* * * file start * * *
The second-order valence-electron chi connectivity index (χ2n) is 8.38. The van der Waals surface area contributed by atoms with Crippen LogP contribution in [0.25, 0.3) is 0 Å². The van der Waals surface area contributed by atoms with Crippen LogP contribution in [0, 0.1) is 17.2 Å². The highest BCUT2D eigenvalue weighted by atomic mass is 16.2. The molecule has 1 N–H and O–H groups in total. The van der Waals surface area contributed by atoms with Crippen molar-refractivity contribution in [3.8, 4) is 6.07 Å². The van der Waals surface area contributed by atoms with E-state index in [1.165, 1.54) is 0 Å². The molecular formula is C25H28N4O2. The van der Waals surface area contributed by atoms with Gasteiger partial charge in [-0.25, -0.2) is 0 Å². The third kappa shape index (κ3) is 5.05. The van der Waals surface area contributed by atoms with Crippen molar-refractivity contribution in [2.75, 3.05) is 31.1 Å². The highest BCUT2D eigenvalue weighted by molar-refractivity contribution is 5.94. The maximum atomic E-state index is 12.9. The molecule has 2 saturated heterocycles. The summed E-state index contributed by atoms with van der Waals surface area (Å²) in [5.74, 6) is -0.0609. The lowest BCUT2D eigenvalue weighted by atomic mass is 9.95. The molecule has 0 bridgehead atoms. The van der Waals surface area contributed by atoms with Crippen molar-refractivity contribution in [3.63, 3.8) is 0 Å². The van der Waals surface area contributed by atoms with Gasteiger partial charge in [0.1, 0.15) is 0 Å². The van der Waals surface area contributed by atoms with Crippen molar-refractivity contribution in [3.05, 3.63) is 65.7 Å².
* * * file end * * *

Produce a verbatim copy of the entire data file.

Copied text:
The second-order valence-electron chi connectivity index (χ2n) is 8.38. The van der Waals surface area contributed by atoms with Crippen LogP contribution in [0.25, 0.3) is 0 Å². The van der Waals surface area contributed by atoms with Crippen LogP contribution in [0, 0.1) is 17.2 Å². The highest BCUT2D eigenvalue weighted by atomic mass is 16.2. The molecule has 1 N–H and O–H groups in total. The van der Waals surface area contributed by atoms with Crippen molar-refractivity contribution in [3.8, 4) is 6.07 Å². The van der Waals surface area contributed by atoms with E-state index in [1.165, 1.54) is 0 Å². The molecular formula is C25H28N4O2. The van der Waals surface area contributed by atoms with Gasteiger partial charge in [-0.25, -0.2) is 0 Å². The third kappa shape index (κ3) is 5.05. The van der Waals surface area contributed by atoms with Crippen molar-refractivity contribution in [2.75, 3.05) is 31.1 Å². The highest BCUT2D eigenvalue weighted by molar-refractivity contribution is 5.94. The maximum atomic E-state index is 12.9. The molecule has 2 saturated heterocycles. The summed E-state index contributed by atoms with van der Waals surface area (Å²) in [5.74, 6) is -0.0609. The lowest BCUT2D eigenvalue weighted by atomic mass is 9.95. The molecule has 0 bridgehead atoms. The van der Waals surface area contributed by atoms with Crippen molar-refractivity contribution in [3.63, 3.8) is 0 Å². The van der Waals surface area contributed by atoms with Gasteiger partial charge in [0.1, 0.15) is 0 Å². The van der Waals surface area contributed by atoms with Crippen molar-refractivity contribution in [3.05, 3.63) is 65.7 Å².